When a high ranking member of the management team like Dan Akerson invests a large sum of money in a publicly traded company like General Motors, it shows that the people calling the shots believe in the future of the company. Akerson has repeatedly purchased fairly substantial chunks of GM stock with personal funds (as opposed to being awarded these shares as part of his compensation package) and this latest investment of $508,750 shows that while the stock price is low (very low, actually) – the man in charge still believes that the company has a bright future.
The most recent purchase of 25,000 shares of GM stock by Dan Akerson comes with a reported price of $20.35 per share which is quite a contrast from the $33.27 per share Akerson paid when he bought his first chunk of company stock in November 2010 following the company’s initial public offering (IPO). That original 15,000 shares cost him just under a half million dollars but with the continued drop in GM stock price; Akerson paid around $8,000 more this time around for 25,000 shares of common stock. Just considering the 15,000 that Akerson bought after the IPO, based on the current trading price of GM stock of $20.72 – Akerson is currently looking at a loss of $188,250. The good news is that should the price of GM stock rise to meet the IPO pricing – last week’s purchase of 25,000 shares at $20.35 per share would bring Akerson a profit of roughly $323,000.
This marks the fourth time that the GM CEO has made a personal investment in company stock with this collection of 25,000 shares joining the 15,000 that he bought around the time of the IPO in November 2010 along with 35,000 shares purchased in May 2011 and another 10,000 purchased in August 2011. The per share price for the May 2011 purchase was $31.50 and that dropped to $25.05 in August 2011. Based on current pricing, the 35,000 shares acquired in May present a loss of $337,300 while the August 2011 shares are currently setting his portfolio back by another $43,000.
Overall, Dan Akerson has paid roughly $2,360,800 for 85,000 shares of stock on a personal investment basis and the current value (as of 10am this morning) is “just” $1,761,200. This means that if the GM CEO were to sell right now, he would stand to lose some $600,000 strictly from those shares of stock purchased on a personal basis. Keep in mind that Akerson owns a total of 272,838 shares with those shares in excess of the 85,000 that he has purchased over the last few years coming to him as a portion of his compensation for serving as the CEO of the company. While those other shares technically didn’t cost him any money from his own bank account, the value of those other shares when they were issued to him are currently helping the GM CEO to see a loss on paper of roughly $1.8 million US Dollars.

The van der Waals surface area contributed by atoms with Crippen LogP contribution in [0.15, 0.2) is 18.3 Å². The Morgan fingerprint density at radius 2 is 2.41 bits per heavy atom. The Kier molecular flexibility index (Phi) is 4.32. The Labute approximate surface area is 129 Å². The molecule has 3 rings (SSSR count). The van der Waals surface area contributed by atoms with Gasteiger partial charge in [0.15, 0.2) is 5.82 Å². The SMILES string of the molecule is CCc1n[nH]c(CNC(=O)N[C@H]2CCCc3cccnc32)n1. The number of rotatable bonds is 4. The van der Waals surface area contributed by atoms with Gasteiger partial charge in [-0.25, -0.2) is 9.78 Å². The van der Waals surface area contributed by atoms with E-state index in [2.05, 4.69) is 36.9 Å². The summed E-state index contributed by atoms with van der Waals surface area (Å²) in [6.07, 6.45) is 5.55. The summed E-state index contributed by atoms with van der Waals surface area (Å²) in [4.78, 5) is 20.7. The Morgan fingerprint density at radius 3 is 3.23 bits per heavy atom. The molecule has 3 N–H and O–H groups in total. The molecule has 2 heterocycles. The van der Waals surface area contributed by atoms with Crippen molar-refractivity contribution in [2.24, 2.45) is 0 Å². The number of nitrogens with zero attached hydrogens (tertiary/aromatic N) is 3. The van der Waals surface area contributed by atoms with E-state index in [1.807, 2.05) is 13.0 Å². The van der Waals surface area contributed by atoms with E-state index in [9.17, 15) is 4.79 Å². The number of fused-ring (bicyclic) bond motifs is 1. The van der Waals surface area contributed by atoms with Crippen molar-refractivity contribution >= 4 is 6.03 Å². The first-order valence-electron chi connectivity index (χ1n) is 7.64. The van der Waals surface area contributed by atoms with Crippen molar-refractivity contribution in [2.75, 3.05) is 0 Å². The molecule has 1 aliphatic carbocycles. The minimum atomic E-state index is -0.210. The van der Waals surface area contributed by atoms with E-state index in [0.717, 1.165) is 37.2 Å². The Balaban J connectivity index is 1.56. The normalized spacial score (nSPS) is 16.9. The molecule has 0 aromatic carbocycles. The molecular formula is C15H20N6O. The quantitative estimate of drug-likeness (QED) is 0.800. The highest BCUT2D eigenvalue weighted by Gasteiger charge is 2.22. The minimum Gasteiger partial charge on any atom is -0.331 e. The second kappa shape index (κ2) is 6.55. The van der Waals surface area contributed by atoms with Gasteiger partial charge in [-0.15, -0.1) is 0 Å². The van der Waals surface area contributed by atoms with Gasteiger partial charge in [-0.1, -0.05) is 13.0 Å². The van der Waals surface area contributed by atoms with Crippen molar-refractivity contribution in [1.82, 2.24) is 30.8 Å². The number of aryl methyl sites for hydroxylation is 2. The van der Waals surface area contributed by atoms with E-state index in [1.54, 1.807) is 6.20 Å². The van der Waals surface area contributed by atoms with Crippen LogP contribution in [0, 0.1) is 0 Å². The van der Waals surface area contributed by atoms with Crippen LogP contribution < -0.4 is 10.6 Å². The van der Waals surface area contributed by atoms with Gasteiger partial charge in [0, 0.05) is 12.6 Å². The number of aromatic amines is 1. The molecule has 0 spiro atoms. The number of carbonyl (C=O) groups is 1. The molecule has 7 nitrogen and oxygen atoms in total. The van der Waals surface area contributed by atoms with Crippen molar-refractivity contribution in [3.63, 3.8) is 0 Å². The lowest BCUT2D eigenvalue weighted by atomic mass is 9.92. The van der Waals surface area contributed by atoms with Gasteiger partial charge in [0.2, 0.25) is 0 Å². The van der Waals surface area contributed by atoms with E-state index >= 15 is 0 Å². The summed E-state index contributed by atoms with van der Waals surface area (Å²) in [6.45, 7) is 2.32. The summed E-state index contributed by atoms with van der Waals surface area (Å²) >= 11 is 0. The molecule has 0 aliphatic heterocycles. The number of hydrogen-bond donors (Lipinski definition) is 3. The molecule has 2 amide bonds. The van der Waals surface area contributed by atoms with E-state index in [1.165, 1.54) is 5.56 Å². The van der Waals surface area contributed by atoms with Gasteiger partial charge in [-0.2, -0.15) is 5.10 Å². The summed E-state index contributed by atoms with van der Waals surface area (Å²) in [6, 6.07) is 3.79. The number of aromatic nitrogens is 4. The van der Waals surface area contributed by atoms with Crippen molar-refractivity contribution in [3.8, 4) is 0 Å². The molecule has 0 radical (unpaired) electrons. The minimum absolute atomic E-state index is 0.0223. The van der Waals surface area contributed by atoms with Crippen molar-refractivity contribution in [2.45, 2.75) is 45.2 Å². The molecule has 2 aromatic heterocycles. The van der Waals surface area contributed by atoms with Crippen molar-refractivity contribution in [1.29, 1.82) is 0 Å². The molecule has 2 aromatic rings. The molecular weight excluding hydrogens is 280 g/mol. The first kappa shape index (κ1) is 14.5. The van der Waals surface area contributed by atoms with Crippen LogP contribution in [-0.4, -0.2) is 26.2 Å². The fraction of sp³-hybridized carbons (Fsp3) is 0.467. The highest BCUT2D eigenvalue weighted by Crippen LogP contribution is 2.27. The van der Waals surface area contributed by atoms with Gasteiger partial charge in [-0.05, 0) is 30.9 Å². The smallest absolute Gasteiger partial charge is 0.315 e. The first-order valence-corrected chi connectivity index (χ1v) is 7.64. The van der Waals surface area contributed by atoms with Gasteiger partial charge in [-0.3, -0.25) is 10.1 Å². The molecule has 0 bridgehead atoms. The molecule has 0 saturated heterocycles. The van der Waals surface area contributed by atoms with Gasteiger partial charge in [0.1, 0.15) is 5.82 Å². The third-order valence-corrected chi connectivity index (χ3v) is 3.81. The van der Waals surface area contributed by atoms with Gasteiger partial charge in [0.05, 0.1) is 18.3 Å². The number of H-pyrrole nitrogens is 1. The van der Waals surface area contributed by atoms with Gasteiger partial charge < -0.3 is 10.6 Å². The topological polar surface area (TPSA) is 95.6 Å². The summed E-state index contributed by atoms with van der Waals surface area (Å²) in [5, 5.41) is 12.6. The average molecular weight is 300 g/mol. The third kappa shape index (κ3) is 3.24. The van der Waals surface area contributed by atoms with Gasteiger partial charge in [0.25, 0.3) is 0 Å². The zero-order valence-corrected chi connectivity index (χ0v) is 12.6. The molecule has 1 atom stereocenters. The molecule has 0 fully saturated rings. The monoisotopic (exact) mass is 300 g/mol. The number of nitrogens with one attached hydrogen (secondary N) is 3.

One reason that company big wigs often buy large chunks of stock is to help improve investor confidence. Someone who is looking to invest their own money may find a given company to be “safer” when they see company executives investing large sums of their own money in said company. In this case, someone considering a purchase of GM stock may be more comfortable making the purchase when they see that – while prices are very low right now – the company boss is still investing his own money in the company.
Hopefully Dan Akerson’s decision to invest more personal money in General Motors will help encourage others to invest their own money but more importantly – I hope that GM continues making the right moves as an automaker to preserve the company’s future. Dan Akerson believes that they are on the right track but only time will tell.